“It was like having anxiety every day,” he says of the problem that plagued him since high school, but just like most of us with anxiety disorders, Greinke didn’t seek treatment until the fear got so bad that it threatened to ruin his life. During spring training of 2006, his irrational anxiety snowballed to the point that he considered leaving baseball. He got help and was prescribed Zoloft, which he still takes.
Three reasons for hope here:
|1.||↵||Corrected. I misread the box score.|
A few weeks back I told you about University of Michigan researcher Morgan Gustison raising money to study gelada monkeys in Ethiopia. I’m pleased to say that, as of Monday, Morgan’s Petridish.org fundraising campaign met its goal. She even received a Young Explorer’s Grant from the National Geographic Society. Thanks to that cash, Morgan’s able not only to continue expanding our knowledge of the origins of language, but also to continue helping the local Ethiopian people by hiring the families of farmers and shepherds as research assistants.
By the way, Petridish.org (a Kickstarter for science projects) has some new campaigns up and running, all of which are worth exploring. You can help geologists map the history of the Earth’s supercontinents, or pay for geneticists to collect DNA samples of African dogs to trace the origins of the first domesticated canines. A $30 pledge to that one gets you a signed photograph of an African village dog. Did you know that African dogs can sign photographs? See, you learned something already. 1I have a soft spot for that one. People and dogs have a unique relationship — prehistoric humans domesticated dogs before civilization existed. Studying the history of their interaction teaches us about evolution, genetics, and how humans unwittingly engineer the environment. Go buy some science.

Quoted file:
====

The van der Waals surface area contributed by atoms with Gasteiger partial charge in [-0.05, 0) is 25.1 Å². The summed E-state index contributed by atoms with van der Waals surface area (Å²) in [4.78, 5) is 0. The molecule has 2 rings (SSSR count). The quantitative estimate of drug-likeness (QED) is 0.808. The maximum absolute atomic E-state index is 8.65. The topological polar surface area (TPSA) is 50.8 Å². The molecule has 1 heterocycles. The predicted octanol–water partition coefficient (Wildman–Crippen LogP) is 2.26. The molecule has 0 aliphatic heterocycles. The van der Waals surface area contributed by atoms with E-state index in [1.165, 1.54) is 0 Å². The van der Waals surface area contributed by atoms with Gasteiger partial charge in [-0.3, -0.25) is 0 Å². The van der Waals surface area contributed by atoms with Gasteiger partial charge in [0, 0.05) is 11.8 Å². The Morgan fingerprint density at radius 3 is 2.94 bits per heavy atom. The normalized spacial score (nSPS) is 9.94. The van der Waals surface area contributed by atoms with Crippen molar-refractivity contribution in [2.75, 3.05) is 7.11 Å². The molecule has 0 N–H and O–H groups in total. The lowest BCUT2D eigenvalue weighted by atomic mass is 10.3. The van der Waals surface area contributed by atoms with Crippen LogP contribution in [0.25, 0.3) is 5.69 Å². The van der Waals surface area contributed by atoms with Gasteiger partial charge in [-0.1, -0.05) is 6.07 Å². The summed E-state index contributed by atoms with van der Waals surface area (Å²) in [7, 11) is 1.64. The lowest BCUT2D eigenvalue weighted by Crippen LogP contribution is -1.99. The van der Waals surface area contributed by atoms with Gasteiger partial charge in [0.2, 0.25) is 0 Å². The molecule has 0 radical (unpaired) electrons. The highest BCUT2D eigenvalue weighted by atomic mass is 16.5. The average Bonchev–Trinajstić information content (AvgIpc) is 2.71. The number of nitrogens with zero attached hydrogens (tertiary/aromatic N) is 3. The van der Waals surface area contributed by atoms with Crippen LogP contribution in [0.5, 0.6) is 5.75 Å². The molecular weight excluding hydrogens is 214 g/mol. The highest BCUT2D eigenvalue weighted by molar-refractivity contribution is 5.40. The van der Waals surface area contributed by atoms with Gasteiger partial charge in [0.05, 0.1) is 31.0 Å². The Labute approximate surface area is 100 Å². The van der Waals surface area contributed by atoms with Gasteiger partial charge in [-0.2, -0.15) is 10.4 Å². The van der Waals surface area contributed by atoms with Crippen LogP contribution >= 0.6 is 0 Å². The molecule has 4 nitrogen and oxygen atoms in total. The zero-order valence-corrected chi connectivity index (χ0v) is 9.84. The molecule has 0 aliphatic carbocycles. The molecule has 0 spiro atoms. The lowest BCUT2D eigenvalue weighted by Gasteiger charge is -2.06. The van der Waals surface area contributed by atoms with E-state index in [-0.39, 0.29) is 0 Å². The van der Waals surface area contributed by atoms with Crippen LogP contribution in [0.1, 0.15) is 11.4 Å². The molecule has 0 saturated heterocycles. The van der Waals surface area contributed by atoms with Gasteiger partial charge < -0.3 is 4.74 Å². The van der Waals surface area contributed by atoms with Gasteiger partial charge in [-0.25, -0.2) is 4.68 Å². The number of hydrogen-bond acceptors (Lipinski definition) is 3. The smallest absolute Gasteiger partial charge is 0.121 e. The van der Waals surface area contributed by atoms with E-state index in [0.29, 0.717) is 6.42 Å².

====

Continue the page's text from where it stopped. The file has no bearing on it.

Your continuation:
|1.||↵||I have a soft spot for that one. People and dogs have a unique relationship — prehistoric humans domesticated dogs before civilization existed. Studying the history of their interaction teaches us about evolution, genetics, and how humans unwittingly engineer the environment.|
A man who tried to shoot seven puppies was shot himself when one of the dogs put its paw on the revolver’s trigger.
—”Pup shoots man, saves litter mates,” CNN.com, September 9, 2004
I suppose it was only a matter of time before we witnessed the next logical step in the man-bites-dog evolution: puppy caps man with .38. Indeed, an unnamed puppy in Pensacola, Florida—I’ll assume it’s a boy and call him “Blaster”—found himself in the arms of his master, who had already shot three of Blaster’s litter mates and was preparing to do in the rest. Blaster stuck his paw onto the trigger and pumped the dirty rat full of hot lead, 1Actually, he hit him once in the wrist. heroically saving his brothers and sisters. Aside from being the biggest news story of recent memory, 2Except, of course, for the Great Tulane Monkey Escape. Blaster’s actions raise a series of progressively more difficult ethical questions. 3I’m not going to answer most of them, especially the hard ones.
|1.||↵||Actually, he hit him once in the wrist.|
|2.||↵||Except, of course, for the Great Tulane Monkey Escape.|
|3.||↵||I’m not going to answer most of them, especially the hard ones.|